Rabbits overheat easily! You can keep your pet outdoors, but make provisions so it can stay cool during Arizona’s hot summers. Temperatures above 85 degrees are not safe for your pet. To help keep your outside rabbit stay cool keep their hutch in a shaded area and set up 2-3 frozen gallon jugs of water around for the rabbits to lie against. You will need to check these jugs daily several times a day, and change them out with fresh jugs as they will melt quickly during summer. You can also get a box fan that doubles as a swamp cooler, but these work best in small areas and during the dry summer months (not the monsoon season.)
Rabbits are prey animals. If you have your rabbit outside, remember that it is prey to numerous species such as hawks, owls, cats, and coyotes. Keep your pet safe by building an appropriate rabbit enclosure, or don’t leave it outside unsupervised.
General Rabbit Healthcare
Clip nails regularly. Most rabbits require a nail trim once a month. If a rabbit’s nails are not clipped monthly, they become overgrown and may snag on carpet or cage material causing the nail to tear, break, and bleed.
Spay or neuter your pet! Altering your rabbit increases its life expectancy and betters their overall health. It also reduces behavioral problems such as spraying/marking territory, fighting other rabbits, cage aggression, and producing additional bunnies. Spaying eliminates chances of uterine infections, ovarian cysts, and cancers of the uterus or ovaries. It also helps prevent breast cancer.
Never keep intact males together. They are very territorial, and will likely attack each other causing serious injury or even death.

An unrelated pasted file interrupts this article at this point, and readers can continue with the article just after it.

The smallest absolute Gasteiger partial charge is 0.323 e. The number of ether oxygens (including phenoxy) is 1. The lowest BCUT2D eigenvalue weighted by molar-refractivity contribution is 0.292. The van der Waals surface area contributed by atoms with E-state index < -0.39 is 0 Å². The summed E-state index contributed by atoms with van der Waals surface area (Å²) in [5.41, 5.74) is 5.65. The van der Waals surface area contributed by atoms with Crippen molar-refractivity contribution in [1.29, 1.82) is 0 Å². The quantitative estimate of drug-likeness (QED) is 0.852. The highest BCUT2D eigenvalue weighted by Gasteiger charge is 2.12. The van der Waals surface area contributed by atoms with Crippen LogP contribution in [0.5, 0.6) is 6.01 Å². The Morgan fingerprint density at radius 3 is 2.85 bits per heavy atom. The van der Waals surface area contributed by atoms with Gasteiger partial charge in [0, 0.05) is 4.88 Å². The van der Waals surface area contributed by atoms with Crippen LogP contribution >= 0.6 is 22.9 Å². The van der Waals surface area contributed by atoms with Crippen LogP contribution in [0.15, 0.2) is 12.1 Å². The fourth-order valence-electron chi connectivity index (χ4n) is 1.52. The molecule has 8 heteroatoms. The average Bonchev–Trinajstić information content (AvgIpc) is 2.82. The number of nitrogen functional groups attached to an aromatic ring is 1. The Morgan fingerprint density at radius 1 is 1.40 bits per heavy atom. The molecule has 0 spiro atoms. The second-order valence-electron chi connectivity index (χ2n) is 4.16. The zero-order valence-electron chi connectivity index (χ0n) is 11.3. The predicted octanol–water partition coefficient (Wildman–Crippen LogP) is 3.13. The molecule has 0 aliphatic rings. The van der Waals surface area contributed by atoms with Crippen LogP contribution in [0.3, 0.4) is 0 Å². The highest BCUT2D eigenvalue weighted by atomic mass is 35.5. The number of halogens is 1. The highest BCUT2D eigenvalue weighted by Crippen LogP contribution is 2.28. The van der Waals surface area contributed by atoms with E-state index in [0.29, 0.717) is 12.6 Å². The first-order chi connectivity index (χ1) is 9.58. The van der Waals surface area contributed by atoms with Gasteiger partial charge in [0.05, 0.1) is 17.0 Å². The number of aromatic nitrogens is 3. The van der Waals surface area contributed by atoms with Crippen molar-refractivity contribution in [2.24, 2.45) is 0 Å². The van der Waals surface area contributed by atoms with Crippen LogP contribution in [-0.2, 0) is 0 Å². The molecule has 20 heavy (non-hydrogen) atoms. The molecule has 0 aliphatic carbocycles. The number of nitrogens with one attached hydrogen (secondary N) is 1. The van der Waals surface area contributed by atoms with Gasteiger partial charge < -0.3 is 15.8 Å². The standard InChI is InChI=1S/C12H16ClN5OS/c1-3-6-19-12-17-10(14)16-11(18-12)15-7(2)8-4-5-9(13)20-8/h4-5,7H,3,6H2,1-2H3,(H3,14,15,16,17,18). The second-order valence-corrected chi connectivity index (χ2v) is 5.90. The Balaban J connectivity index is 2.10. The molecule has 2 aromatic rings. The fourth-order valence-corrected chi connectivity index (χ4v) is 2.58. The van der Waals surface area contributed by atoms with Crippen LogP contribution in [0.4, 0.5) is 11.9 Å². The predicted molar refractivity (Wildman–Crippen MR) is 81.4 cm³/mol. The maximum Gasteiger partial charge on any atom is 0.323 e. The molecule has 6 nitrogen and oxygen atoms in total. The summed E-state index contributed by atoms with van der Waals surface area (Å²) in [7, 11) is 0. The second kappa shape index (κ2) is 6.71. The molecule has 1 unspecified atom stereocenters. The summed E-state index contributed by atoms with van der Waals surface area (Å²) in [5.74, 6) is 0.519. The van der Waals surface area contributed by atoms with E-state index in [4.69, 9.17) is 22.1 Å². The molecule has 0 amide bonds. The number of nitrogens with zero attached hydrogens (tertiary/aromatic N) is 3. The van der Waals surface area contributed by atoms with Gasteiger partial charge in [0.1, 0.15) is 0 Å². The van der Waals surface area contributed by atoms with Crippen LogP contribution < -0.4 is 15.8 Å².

Never let a rabbit go without hay. They should always have an ample supply of timothy hay available. Hay provides the much-needed fiber for their digestive tract. Other grass hays (oat hay, orchard grass) also provide a large amount of fiber, but these can be more difficult to find. A lot of fiber means firmer poop, fewer fur balls, and an overall healthier pet.
Alfalfa hay is only a treat. Alfalfa contains too much calcium, protein, and carbohydrates, which can lead to obesity, kidney and bladder stones, and gastro-intestinal upset. Alfalfa may be fed to pregnant, nursing does, post-fracture rabbits and young rabbits.
Pellets are not a necessity. Although most bunnies love their pellets, it should be offered only as an added supplement to their diet. Timothy hay pellets (versus the common alfalfa hay pellets) are preferred, and should only be given in small amounts based on the pet’s ideal weight. Give a maximum of ¼ cup pellets per 4 pounds (1.8 kg) of body weight daily if your pet is not overweight. Just remember that feeding too many pellets can lead to obesity and dental problems.
Feeding a variety of leafy greens along with the unlimited hay prevents boredom and provides essential nutrients. It is very important to purchase organic fruits and vegetables (no pesticides) and rinse dirt/debris off before feeding to your rabbit. Good greens for bunnies include: Kale, Cilantro, Parsley, Red leaf lettuce, Carrot tops, Grass, Spinach, Mustard greens, Green leaf lettuce, Turnip greens, Basil, Spearmint, Collard greens, Romaine lettuce, Radish tops, Celery tops, Dandelion greens, Endive, and Arugula.